Teamwork On and Off the FieldThe French people could hardly believe they had won the World Cup in 1998. It was the first time they had won in the history of the event. Their best performances until then was their third place finish in the 1958 and 1986 World Cup games. Although the French national team qualified for the World Cup games nine times, it never made to the final match until 1998. After the French victory, the Federation Internationale de Football Association (FIFA), the World Cup''s governing body, began a full-scale analysis how France won the championship. The Technical Committee, an in-house organization of FIFA, researched the game in details, and concluded that the French national team''s coach was primarily responsible for the victory. According to the report published by FIFA, teamwork play was the critical tactic leading to the victory. FIFA concluded that France could have not won without head coach, Aime Jacquet.
Mr. Jacquet favored players who valued teamwork instead of star players as he went about selecting players for the national squad. He valued players who passed the ball to other players to score goals at critical moments, over star players who scores goals by working the ball down the field alone. France was stunned when Mr. Jacquet did not include Eric Cantona, the most famous player in the country, on the national team roster. Despite criticism from the press, he stuck to his decision. He ignored the press reports, some of which intimated that he was unfit to lead the team. He also sheltered his players from the media. Mr. Jacquet''s strategy gave a birth to a new star, Zinedine Zidane, who scored two goals in the final. Mr. Zidane respected Mr. Jacquet''s soccer philosophy. He silently supported other team members who benefited from his play, rather than taking all the credit himself. One of Mr. Jacquet tactics was to employ Mr. Zidane to lead France''s team in the final match. Based on his strategy, the French national team beat Brazil 3-0 in the final to take the coveted World Cup.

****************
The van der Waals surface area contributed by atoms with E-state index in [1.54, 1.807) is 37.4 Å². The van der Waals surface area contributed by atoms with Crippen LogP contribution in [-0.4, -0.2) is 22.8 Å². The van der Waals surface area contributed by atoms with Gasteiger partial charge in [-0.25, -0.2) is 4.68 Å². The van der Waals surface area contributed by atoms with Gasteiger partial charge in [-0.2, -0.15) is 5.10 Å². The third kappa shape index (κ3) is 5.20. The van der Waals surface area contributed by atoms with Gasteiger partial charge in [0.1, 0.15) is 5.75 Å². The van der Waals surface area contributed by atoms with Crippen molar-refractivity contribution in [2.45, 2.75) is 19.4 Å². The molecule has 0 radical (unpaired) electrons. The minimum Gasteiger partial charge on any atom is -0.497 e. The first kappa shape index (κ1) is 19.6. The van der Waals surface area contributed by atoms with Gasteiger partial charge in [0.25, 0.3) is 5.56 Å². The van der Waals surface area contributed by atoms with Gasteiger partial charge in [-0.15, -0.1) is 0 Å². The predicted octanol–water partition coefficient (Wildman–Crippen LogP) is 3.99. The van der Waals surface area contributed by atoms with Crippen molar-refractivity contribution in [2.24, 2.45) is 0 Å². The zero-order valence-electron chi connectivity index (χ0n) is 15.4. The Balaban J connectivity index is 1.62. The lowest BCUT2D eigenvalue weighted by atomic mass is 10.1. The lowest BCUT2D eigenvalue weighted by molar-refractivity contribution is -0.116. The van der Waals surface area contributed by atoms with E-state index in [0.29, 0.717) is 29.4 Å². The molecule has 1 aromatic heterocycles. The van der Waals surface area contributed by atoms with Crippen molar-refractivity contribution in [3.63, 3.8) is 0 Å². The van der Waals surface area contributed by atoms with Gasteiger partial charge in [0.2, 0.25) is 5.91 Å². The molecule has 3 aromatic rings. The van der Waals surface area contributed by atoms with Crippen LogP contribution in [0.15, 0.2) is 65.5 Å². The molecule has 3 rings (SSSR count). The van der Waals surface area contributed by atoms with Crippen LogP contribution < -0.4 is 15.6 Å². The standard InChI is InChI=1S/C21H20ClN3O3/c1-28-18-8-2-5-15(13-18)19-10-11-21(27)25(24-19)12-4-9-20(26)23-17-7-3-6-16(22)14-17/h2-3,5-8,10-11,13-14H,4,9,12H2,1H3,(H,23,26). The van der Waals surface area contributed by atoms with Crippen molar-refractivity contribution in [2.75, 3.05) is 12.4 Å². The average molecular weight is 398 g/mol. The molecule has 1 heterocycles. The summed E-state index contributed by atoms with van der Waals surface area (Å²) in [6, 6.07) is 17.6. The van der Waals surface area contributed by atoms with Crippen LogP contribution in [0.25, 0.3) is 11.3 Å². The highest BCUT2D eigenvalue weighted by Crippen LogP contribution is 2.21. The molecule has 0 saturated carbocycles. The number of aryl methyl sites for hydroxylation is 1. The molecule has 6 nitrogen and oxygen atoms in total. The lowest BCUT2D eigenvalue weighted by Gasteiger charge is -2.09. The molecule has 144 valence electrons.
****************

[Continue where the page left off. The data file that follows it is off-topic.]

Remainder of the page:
South Korean newspapers reported that former Netherlands coach Guus Hiddink signed a contract a few days ago to lead the Korean national team in the 2002 World Cup. Mr. Hiddink, who led the Netherlands national team to the fourth place in 1998 World Cup, is also famous for his tactics which stress teamwork. One star player does not make a soccer team - as was evident in Brazil''s stunning loss in 1998. That is why a coach with an appreciation for teamwork is vital to lead a team to victory. If Mr. Jacquet were replaced from his position because of press criticism, France would have never won in 1998. Once we make a decision to entrust a person, we have to support the person from the bottom of our hearts. Let us trust Mr. Hiddink.
More in Columns
Pinch hitter needed
Choo must step in
A stark contradiction
An unconvincing approach
No corporal punishment for kids